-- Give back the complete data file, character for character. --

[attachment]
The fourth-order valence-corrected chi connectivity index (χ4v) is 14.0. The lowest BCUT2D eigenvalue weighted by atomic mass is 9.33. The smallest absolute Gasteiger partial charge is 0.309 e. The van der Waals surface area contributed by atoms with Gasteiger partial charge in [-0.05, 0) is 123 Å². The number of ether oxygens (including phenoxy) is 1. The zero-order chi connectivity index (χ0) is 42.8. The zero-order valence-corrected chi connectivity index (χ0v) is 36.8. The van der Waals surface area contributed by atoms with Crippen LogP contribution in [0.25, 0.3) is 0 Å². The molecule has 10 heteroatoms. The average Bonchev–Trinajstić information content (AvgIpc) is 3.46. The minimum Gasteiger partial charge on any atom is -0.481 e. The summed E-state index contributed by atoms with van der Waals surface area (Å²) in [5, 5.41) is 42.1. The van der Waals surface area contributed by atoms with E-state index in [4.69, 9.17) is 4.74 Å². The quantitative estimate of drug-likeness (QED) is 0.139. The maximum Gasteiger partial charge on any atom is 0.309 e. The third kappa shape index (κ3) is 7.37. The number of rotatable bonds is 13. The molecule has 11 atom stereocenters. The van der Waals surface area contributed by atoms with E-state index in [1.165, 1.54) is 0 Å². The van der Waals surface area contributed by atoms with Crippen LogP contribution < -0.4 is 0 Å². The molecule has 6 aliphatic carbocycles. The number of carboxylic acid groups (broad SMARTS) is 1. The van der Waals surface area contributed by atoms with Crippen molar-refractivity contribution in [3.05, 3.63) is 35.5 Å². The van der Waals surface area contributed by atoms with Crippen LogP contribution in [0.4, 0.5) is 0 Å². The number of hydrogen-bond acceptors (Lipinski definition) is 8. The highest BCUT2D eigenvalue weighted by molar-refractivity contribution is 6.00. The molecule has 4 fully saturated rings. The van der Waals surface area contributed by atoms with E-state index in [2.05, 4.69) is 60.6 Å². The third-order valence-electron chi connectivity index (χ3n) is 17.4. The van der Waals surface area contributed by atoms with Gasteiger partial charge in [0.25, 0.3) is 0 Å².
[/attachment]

The fourth-order valence-corrected chi connectivity index (χ4v) is 14.0. The lowest BCUT2D eigenvalue weighted by atomic mass is 9.33. The smallest absolute Gasteiger partial charge is 0.309 e. The van der Waals surface area contributed by atoms with Gasteiger partial charge in [-0.05, 0) is 123 Å². The number of ether oxygens (including phenoxy) is 1. The zero-order chi connectivity index (χ0) is 42.8. The zero-order valence-corrected chi connectivity index (χ0v) is 36.8. The van der Waals surface area contributed by atoms with Crippen LogP contribution in [0.25, 0.3) is 0 Å². The molecule has 10 heteroatoms. The average Bonchev–Trinajstić information content (AvgIpc) is 3.46. The minimum Gasteiger partial charge on any atom is -0.481 e. The summed E-state index contributed by atoms with van der Waals surface area (Å²) in [5, 5.41) is 42.1. The van der Waals surface area contributed by atoms with E-state index in [4.69, 9.17) is 4.74 Å². The quantitative estimate of drug-likeness (QED) is 0.139. The maximum Gasteiger partial charge on any atom is 0.309 e. The third kappa shape index (κ3) is 7.37. The number of rotatable bonds is 13. The molecule has 11 atom stereocenters. The van der Waals surface area contributed by atoms with E-state index in [1.165, 1.54) is 0 Å². The van der Waals surface area contributed by atoms with Crippen LogP contribution < -0.4 is 0 Å². The molecule has 6 aliphatic carbocycles. The number of carboxylic acid groups (broad SMARTS) is 1. The van der Waals surface area contributed by atoms with Crippen molar-refractivity contribution in [3.05, 3.63) is 35.5 Å². The van der Waals surface area contributed by atoms with Crippen LogP contribution in [0.4, 0.5) is 0 Å². The number of hydrogen-bond acceptors (Lipinski definition) is 8. The highest BCUT2D eigenvalue weighted by molar-refractivity contribution is 6.00. The molecule has 4 fully saturated rings. The van der Waals surface area contributed by atoms with E-state index in [2.05, 4.69) is 60.6 Å². The third-order valence-electron chi connectivity index (χ3n) is 17.4. The van der Waals surface area contributed by atoms with Gasteiger partial charge in [0.25, 0.3) is 0 Å².